Thoughts on Oracle’s Desktop Java Announcement

On March 7th Oracle made a major announcement regarding desktop Java support going forward. In Java releases, starting this September, JavaFX will no longer be bundled with the JDK/JRE. It will still be supported as a part of Java 8 until 2022. JavaFX was the next generation UI toolkit originally released in 2007. Initially it was a separate download which was initially hobbled it adoption along with using a separate Java-based scripting language. The scripting language was eventually dropped and JavaFX was integrated into the platform and shipped with Oracle releases. JavaFX was developed outside of the JCP process.

Removing JavaFX from the JDK distribution is a retreat for the Java platform. Desktop development is still relevant today. JavaScript, originally a technology used on web pages, has moved far beyond its roots. Just as Java started in the web browser and moved to the server, JavaScript started in the browser and has moved to the server and now finally to the desktop. Popular applications such as Slack, Postman, and Insomnia are JavaScript applications and are installed as native applications.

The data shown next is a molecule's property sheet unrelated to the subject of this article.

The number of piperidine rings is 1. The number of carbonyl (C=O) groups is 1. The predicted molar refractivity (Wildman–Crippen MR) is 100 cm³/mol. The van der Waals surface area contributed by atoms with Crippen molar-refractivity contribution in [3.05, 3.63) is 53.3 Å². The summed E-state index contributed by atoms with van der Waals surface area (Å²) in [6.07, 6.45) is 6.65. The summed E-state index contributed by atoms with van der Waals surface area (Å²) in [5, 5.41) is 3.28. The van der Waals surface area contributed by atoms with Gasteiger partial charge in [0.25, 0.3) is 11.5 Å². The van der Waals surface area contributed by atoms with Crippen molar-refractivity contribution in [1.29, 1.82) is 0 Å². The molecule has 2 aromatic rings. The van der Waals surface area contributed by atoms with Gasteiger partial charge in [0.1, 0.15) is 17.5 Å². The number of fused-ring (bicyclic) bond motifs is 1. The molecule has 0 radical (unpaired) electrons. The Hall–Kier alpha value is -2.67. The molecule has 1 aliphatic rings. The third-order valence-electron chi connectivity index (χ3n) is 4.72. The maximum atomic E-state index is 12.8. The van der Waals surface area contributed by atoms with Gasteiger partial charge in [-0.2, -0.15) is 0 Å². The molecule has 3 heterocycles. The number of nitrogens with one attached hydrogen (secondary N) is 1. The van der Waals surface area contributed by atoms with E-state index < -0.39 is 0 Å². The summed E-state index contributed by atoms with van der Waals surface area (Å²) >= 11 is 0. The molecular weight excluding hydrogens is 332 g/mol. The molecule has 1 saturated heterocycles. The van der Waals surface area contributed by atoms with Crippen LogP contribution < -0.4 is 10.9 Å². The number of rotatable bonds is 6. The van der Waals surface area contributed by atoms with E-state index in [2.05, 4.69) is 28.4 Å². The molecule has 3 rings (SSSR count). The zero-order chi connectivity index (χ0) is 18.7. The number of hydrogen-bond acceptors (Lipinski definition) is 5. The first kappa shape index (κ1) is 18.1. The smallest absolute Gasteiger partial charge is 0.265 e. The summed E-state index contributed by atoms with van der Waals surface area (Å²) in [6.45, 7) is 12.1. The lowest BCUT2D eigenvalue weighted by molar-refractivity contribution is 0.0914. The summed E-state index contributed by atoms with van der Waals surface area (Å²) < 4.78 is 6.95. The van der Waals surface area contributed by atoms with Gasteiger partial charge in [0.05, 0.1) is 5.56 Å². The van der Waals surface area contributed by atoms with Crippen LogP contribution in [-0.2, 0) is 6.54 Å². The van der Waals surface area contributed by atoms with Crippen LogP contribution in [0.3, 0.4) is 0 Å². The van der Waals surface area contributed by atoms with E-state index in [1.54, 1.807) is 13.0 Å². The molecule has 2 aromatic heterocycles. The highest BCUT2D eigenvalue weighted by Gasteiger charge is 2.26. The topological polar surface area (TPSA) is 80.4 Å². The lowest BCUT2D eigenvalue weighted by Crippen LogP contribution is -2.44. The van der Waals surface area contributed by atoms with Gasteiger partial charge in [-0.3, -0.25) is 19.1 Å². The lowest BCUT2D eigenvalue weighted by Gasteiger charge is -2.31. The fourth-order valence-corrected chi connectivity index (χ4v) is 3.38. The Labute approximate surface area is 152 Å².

One of the defining characteristics of Java has been continuity and stability. The JDK has been exceedingly stable over the years. Desktop application code written fifteen years ago using Swing/AWT still works today. Deciding to develop on the Java platform meant long-term stability across multiple platforms. Some of these platforms, such as the MacOS platform, have been through multiple major transformations since 1995. Whether you were developing client or server-side applications, Java provided stability on both ends. Pulling out JavaFX damages this reputation.

JavaFX is not a legacy technology, it is forward-looking and innovative. It enables Java desktop applications to use CSS for styling and integrates Java with the JavaScript ecosystem via its HTML5 web view (embedded browser based on WebKit). It includes support for animation, 3D rendering, media playback, scene graphs, multi-touch, etc. In the era of touch and 3D, and augment reality, this is absolutely the wrong technology to remove from the JDK. Companies including Apple, Microsoft, Google, and Amazon to name a few, are heavily investing in this domain and view it as the future.

I hope that Oracle will continue to invest in JavaFX and keep it as a part of the platform.

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